This volume provides an extensive palaeographic and diplomatic study of the extant Hebrew documents from medieval England (or Latin documents with Hebrew elements). It includes a comprehensive introduction which fully contextualises the documents and the conditions in which they were created followed by reproducing every document (through photography and transcription) complete with full discussions of each individual document.
For those to whom reading is a necessary evil which is a chore, which you do for whatever reason, rather than being an enjoyable task in its own right, you will not understand what follows, and may well leave with the distinct impression that I am utterly bonkers (certainly, I wouldn’t disagree with that point). Not all books are born equal, they range from the good to the bad and the ugly, however every so often you come across a book which is so superbly researched and written that it makes you want to weep with joy, and proclaim from the rooftops how truly stunning it is. This book, or rather books (it’s printed in two tomes), is one such gem. That being said I feel that I should provide a disclaimer – and those who know that I have a sizable collection of medieval Jewish history books, which I rarely look at the price of will realise the seriousness of this disclaimer. Order this book through your library, it’s far too expensive for anybody to actually buy. That being said, now that I have both volumes on my desk (courtesy of the University of Manchester’s library), I feel that my life won’t be complete until I have my own copy on my bookcase. Unless there are any very (very, very, very) generous readers, I feel that a ‘cunning plan’ or ‘a plan so cunning that you could stick a tail on it and call it a weasel’ will be required in order to ever get a copy of my own.
In the preface to the second volume of Starrs and Jewish Charters, Herbert Loewe commented that ‘[h]owever careful be the harvest, there is the forgotten sheaf and the aftergrowth, the perquisites of the poor. May they be worthy of the barn to which they are brought!’ (1932, p. xii). There is not a page within these volumes which does not exude this philosophy by fully considering largely forgotten documents and the aftergrowth of the context in which they were produced. However, if Loewe et. al. created a ‘barn’ in which to hold the documents which were being considered, then Judith Olszowy-Schlanger creates a palace of incomparable size and beauty, through her careful introduction and meticulous palaeographic study of each document which she considers. It would be difficult, even impossible, to exaggerate the significance of this volume. In terms of the diplomatic analysis, she fully contextualises the documents and the conditions which influenced their writing (from a Jewish perspective there is a discussion of things like the bet din, while from the Christian perspective there is a discussion of how the majority community impacted upon the minority community). Moreover, the way in which the documents themselves were produced is discussed with very exciting results – as historians we all too often focus upon the content to the detriment of the materiality of documents, something which Olzowy-Schlanger does with superb skill and precision. Thereafter there is a discussion of the palaeographic elements of medieval Anglo-Jewish Hebrew documents. Now, it should be noted that what I know about this this subject could be compressed onto the back of a postage stamp, however, in addition to providing a thoroughly detailed discussion of the subject while at the same time presenting it in such a way that it accessible even to the likes of me. Certainly, it would be impossible to come away from all of this discussion without having learned a great deal (regardless of the stage you are at in your academic career).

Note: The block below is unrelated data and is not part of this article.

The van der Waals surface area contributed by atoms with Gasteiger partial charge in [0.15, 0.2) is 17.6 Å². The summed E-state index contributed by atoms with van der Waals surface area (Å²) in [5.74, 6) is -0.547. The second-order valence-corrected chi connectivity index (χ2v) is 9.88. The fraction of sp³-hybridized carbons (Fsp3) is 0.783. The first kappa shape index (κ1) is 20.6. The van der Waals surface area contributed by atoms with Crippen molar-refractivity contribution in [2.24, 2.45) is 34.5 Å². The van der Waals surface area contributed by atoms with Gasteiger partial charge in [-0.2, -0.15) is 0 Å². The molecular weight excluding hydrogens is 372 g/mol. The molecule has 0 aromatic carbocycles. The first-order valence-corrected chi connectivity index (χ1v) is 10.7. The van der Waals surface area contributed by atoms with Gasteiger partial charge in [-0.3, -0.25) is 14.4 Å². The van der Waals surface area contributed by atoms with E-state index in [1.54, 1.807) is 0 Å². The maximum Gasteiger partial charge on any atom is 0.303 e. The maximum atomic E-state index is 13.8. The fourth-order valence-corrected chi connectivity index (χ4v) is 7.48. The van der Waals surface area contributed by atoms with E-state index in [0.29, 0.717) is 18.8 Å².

The second section of this book presents each document considered and fully analyses every element of it, complete with transcriptions and pictures of the document in question – it is done with such precision that one cannot help but be envious at the quality of the research (and endeavour to be 1/100th of the historian that she is). This section is particularly important given that the work of the likes of Loewe, and previously Davis (Davis: 1888) had either provided transcriptions and translations or abstracts or the Hebrew. In contrast, Olzowy-Schlanger replicates every document being considered, as well as an extensive discussion of the material and contextual elements of each document. The final point which I wish to emphasise with this book is that it is not just parchment documents which are considered, but also my favourite type of source: tally sticks. It was with a great sense of elation that I read this section and there are a great many new thing which are said on the subject. Thus, this magnificent book does not simply supersede all previous scholarship which has endeavoured to present the extant Hebrew documents from medieval England, but it also makes those previous attempts look sad, even amateurish, and totally blows them out of the water. I cannot recommend this volume enough, it is a magnificent triumph which will quickly establish itself as a bastion of medieval Anglo-Jewish scholarship. That being said, if you happen to be at the University of Manchester, please do not order this from the library – I currently have it and am currently working on the documents section.
Loewe, Herbert, Starrs and Jewish Charters Preserved in the British Museum (London, 1932).